• The country need to be in the approved notification list for Catch Certificates.
  • While both regimes are as different as the work scope of a Seafood Safety Inspector and a Fisheries Officer, there should be synergies in between both certifications.
  • Both certificates cannot contain discordant information.

Authorities EU

and others

National & Regional Organisations




Compliance, Science

Trade statistics

e-cert or paper

The certifications and FIMS

Fish as Fish

Fish as Food










EU listed factory


The origin of the raw materials and the way it arrives define the eligibility in terms of “fish as food”






Flag state CA



EU listed factory

EU listed factory


The FS validation of the catch certificate defines the eligibility in terms of IUU fish




Transshipment or

Non processing statement

funding and cost recovery
Funding and Cost Recovery
  • Any government activity will require funding and so inevitably, there is a cost factor to be considered.
  • These costs will be significant since an effective certification programme would require a reliable and constant source of funding.
  • Since the certification of fish exports (on both counts!), will ultimately be to the benefit of the resource users, it is logic to establish as cost recovery structure.
  • Although, this only makes sense where there is a direct economic benefit, otherwise the additional cost to the sector does not make it worth.
  • I can’t tell you how much it will cost to have the system working, but I can tell how the cost will be structured!
funding and cost recovery1
Funding and Cost Recovery
  • Set up costs: this is a long process and is to be based on an evaluation of what they have now in terms of legislations, human resources and infrastructure and an estimation to where they have to go.
  • Running Costs
  • Fixed Costs: These are independent of product volumes exported and are inherent to of the normal functioning of a CA, such as:
  • base personnel, technical training
  • maintenance of schedules, annual reports,
  • cost of official control and monitoring programs,
  • development, management and maintenance of databases, communications, vehicles,
  • etc...
funding and cost recovery2
Funding and Cost Recovery
  • Variable Costs
  • These costs are dependent on the level of compliance by operators and the volume of exports. They include:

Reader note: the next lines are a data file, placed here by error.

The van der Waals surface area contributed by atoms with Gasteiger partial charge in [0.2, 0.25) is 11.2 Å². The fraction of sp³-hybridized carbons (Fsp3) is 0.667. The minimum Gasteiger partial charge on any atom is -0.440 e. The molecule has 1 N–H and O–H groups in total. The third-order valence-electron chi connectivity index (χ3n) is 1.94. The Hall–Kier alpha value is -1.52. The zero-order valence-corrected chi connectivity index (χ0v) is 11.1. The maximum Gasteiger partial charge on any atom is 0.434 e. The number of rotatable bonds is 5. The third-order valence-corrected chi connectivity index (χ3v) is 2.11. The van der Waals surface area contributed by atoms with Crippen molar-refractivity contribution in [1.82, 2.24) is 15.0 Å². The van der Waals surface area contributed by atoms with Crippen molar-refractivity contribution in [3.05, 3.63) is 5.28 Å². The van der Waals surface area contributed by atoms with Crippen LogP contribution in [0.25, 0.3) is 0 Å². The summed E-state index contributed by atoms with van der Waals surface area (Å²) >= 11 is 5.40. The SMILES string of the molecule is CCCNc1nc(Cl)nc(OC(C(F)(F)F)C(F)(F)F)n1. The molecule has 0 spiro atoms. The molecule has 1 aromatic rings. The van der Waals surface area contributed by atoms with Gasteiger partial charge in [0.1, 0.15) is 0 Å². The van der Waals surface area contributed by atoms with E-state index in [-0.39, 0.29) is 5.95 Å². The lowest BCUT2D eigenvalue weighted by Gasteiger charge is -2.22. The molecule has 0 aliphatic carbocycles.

• Certification: It recovers the cost of each certificate in terms of inputs and a standard minimum provision of time incurred in its production.
  • Verification of Conformity: The Cost of inspections can be charged per unit of time spent by staff in terms of regulatory checks and risk evaluation.
  • Additionally this concept rewards operators that demonstrate better compliance since their costs will be lower.
  • Capacity Building of new staff, technology updates, etc.
is it worth
Is it worth?

Feasibility Assessment of Exporting Products of HS Headings 0304/ 0305 to the European Union - Gillet & Preston - Feb. 2012


Is it worth?

  • Direct exports does not seem feasible for many countries.
  • In some cases, the country does not have processing sites in their territory, or their operations are aimed to non EU markets only.
  • But, they have a locally flagged vessel fleet that operates in their own as well as regional waters, transhipping for, or unloading in other 3rd countries for processing and potential export to EU markets.
  • The lack of EU authorisation is a price disincentive for buyers (even if in reality the product will get to the EU anyway)
  • This implies that the CA needs to be developed and run in a “vessel only” oriented manner and in close collaboration with the other countries. (This has particular complications)

Is it worth?

  • The EU has set up themselves in the “highest moral ground” in terms of food safety and non IUU fish.
  • They are in agreements with other major markets to standardise the requirements
  • So this is becoming a bit like a “Ecolabel”…
    • You are not required to have it, but...
    • If you have it... there is no guarantee you going to get more money for your fish
    • Nevertheless, the pressure to be part of it... seems relentless
    • And, as we see... there are economic consequences for those that are not part of “the club”

Situation in the Pacific

  • In the sanitary approved and notification list:
    • Fiji
    • French Polynesia/New Caledonia/Wallis & Futuna
    • PNG
    • Solomon Islands
  • Working towards it
    • FSM
    • Kiribati
    • Marshall Islands
  • Support by
    • FFA/DevFish II/SPC
    • the EU (in the past)
so what to do
So what to do?
  • Hard Question….
  • Need to make numbers… it has to be cost effective…
  • Personally…
  • I’ll get SPC/FFA to provide the best advice on the set up and routines of the CA
  • I’ll recover directly the running costs of developing and maintain the CA out of the fisheries access fees and fisheries generated revenues to the country